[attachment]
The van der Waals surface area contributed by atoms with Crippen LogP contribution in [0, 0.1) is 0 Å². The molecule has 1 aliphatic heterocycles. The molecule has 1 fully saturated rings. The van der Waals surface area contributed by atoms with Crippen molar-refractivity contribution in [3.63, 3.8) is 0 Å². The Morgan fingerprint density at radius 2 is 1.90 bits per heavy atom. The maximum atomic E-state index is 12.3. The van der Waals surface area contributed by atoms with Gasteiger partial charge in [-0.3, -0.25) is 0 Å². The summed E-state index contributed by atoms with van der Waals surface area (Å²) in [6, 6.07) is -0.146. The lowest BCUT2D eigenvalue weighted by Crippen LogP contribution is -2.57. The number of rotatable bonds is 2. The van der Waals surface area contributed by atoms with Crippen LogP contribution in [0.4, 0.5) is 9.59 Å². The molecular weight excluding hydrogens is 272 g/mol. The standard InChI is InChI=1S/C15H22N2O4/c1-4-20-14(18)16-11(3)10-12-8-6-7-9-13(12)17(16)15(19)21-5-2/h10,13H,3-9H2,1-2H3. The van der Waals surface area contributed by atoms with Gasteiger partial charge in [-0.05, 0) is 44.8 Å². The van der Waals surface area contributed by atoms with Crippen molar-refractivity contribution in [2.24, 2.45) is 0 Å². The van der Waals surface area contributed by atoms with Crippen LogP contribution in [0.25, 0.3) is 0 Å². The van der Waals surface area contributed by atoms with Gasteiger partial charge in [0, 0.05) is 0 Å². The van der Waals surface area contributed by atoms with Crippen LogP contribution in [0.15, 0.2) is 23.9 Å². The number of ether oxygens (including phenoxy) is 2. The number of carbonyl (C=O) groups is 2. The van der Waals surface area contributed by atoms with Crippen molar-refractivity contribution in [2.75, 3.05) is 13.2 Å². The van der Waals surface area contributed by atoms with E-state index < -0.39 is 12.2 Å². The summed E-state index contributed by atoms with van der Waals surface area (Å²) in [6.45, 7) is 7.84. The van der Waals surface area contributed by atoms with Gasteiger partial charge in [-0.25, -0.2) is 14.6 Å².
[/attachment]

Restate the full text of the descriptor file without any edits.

The van der Waals surface area contributed by atoms with Crippen LogP contribution in [0, 0.1) is 0 Å². The molecule has 1 aliphatic heterocycles. The molecule has 1 fully saturated rings. The van der Waals surface area contributed by atoms with Crippen molar-refractivity contribution in [3.63, 3.8) is 0 Å². The Morgan fingerprint density at radius 2 is 1.90 bits per heavy atom. The maximum atomic E-state index is 12.3. The van der Waals surface area contributed by atoms with Gasteiger partial charge in [-0.3, -0.25) is 0 Å². The summed E-state index contributed by atoms with van der Waals surface area (Å²) in [6, 6.07) is -0.146. The lowest BCUT2D eigenvalue weighted by Crippen LogP contribution is -2.57. The number of rotatable bonds is 2. The van der Waals surface area contributed by atoms with Crippen LogP contribution in [0.4, 0.5) is 9.59 Å². The molecular weight excluding hydrogens is 272 g/mol. The standard InChI is InChI=1S/C15H22N2O4/c1-4-20-14(18)16-11(3)10-12-8-6-7-9-13(12)17(16)15(19)21-5-2/h10,13H,3-9H2,1-2H3. The van der Waals surface area contributed by atoms with Gasteiger partial charge in [-0.05, 0) is 44.8 Å². The van der Waals surface area contributed by atoms with Crippen molar-refractivity contribution in [2.24, 2.45) is 0 Å². The van der Waals surface area contributed by atoms with Crippen LogP contribution in [0.25, 0.3) is 0 Å². The van der Waals surface area contributed by atoms with Gasteiger partial charge in [0, 0.05) is 0 Å². The van der Waals surface area contributed by atoms with Crippen LogP contribution in [0.15, 0.2) is 23.9 Å². The number of ether oxygens (including phenoxy) is 2. The number of carbonyl (C=O) groups is 2. The van der Waals surface area contributed by atoms with Crippen molar-refractivity contribution in [2.75, 3.05) is 13.2 Å². The van der Waals surface area contributed by atoms with E-state index < -0.39 is 12.2 Å². The summed E-state index contributed by atoms with van der Waals surface area (Å²) in [6.45, 7) is 7.84. The van der Waals surface area contributed by atoms with Gasteiger partial charge in [-0.25, -0.2) is 14.6 Å².